Monday, October 30, 2017

Korakuen Stadium

2011 Epoch 1987 #55
Korakuen Stadium in Tokyo opened on September 11th, 1937 and over the next fifty years hosted some 7172 professional baseball games, the most for any ballpark in Japan.  30 years ago tonight the stadium hosted its final game, Game Five of the 1987 Nippon Series.  The visiting Seibu Lions defeated the Yomiuri Giants that night 3-1 on their way to beating the Giants in the Series in six games.  The last player to throw a pitch at the ballpark was Kimiyasu Kudoh, who struck out Giants second baseman Kazunori Shinozuka to end the game.

1987 Calbee #356 (Kudoh)

1987 Amada Heat Sensitive Giants (Shinozuka)
Korakuen Stadium was the home ballpark for seven different teams over the years - the Giants (1937-87), the Fighters (1948-53, 1964-87), the Korakuen Eagles (1937-43), the Daiei Stars/Unions ( 1946-57), the Swallows (1950-62), the Orions (1950-1962) and even the Dragons (1948).  The ballpark hosted the Nippon Series 29 times in the 38 years it was open when there was a Nippon Series.  The bulk of the those Series were for the Giants of course but there were four occasions when Korakuen was used as a substitute home for one of the teams in the Series - 1950, 1962, 1974 and 1978.  There was one Nippon Series that was played entirely in the Stadium - the Fighters/Giants Series from 1981.

Here's a couple of times there's been a good photo of the stadium used on a baseball card:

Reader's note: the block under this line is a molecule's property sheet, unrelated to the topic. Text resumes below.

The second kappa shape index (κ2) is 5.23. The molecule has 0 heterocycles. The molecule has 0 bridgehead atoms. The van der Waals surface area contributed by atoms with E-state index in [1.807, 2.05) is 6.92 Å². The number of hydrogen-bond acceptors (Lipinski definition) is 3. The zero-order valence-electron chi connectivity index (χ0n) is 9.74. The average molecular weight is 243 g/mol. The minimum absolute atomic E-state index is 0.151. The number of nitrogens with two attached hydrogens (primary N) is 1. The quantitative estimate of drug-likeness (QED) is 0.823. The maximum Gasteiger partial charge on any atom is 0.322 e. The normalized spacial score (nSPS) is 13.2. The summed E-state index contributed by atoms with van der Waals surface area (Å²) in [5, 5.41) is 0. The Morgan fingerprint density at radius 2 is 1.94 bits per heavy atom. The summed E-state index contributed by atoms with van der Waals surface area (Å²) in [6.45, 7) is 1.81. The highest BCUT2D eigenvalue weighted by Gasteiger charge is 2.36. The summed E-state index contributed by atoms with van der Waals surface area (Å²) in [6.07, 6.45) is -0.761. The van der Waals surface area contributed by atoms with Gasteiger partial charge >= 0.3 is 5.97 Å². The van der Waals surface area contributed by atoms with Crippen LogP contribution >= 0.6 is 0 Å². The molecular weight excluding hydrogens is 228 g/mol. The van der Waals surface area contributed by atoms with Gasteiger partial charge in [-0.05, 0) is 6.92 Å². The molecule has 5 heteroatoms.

1974/75 Calbee #416

1075/76 Calbee #406

1980's postcard
The photo on the first card is from Shigeo Nagashima's retirement game on October 14, 1974 (I don't actually have this card - I swiped the image from Sean).  The second card shows the installation of artificial turf during the 1975/76 offseason - Korakuen Stadium was the first ballpark in Japan to have fake grass.  On the lower left corner of the final photo you can see the Velodrome - this was torn down in the mid-80's to make way for the Tokyo Dome.

The Tokyo Dome was built right next door to Korakuen Stadium and during the ballpark's final days you could see the Dome peering over the seats behind home plate (like in the card at the top of this post).  Once the Stadium was closed (the formal closing of the park was November 8, 1987), it was immediately torn down.  The Tokyo Dome Hotel now stands in what was right-center in the old ballpark and there's a shopping center and plaza on the rest of the site.

Here's a couple photos from the book "Nostalgic Stadiums Of Kanto" showing the two ballparks together:




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